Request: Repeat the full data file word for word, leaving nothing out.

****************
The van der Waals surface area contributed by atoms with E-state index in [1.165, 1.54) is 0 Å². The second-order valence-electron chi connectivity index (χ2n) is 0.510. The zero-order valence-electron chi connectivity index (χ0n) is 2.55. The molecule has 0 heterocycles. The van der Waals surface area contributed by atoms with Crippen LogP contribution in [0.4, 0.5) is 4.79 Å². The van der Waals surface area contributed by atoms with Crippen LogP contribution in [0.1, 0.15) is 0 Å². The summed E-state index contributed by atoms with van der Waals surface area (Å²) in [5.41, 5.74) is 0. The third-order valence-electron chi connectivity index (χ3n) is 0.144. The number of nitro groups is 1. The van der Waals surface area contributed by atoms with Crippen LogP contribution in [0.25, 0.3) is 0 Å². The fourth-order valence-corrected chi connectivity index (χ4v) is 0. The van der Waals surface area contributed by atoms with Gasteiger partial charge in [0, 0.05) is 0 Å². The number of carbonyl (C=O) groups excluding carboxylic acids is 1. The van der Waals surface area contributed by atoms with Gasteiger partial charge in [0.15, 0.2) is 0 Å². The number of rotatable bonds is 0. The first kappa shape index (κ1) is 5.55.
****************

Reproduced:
The van der Waals surface area contributed by atoms with E-state index in [1.165, 1.54) is 0 Å². The second-order valence-electron chi connectivity index (χ2n) is 0.510. The zero-order valence-electron chi connectivity index (χ0n) is 2.55. The molecule has 0 heterocycles. The van der Waals surface area contributed by atoms with Crippen LogP contribution in [0.4, 0.5) is 4.79 Å². The van der Waals surface area contributed by atoms with Crippen LogP contribution in [0.1, 0.15) is 0 Å². The summed E-state index contributed by atoms with van der Waals surface area (Å²) in [5.41, 5.74) is 0. The third-order valence-electron chi connectivity index (χ3n) is 0.144. The number of nitro groups is 1. The van der Waals surface area contributed by atoms with Crippen LogP contribution in [0.25, 0.3) is 0 Å². The fourth-order valence-corrected chi connectivity index (χ4v) is 0. The van der Waals surface area contributed by atoms with Gasteiger partial charge in [0, 0.05) is 0 Å². The number of carbonyl (C=O) groups excluding carboxylic acids is 1. The van der Waals surface area contributed by atoms with Gasteiger partial charge in [0.15, 0.2) is 0 Å². The number of rotatable bonds is 0. The first kappa shape index (κ1) is 5.55.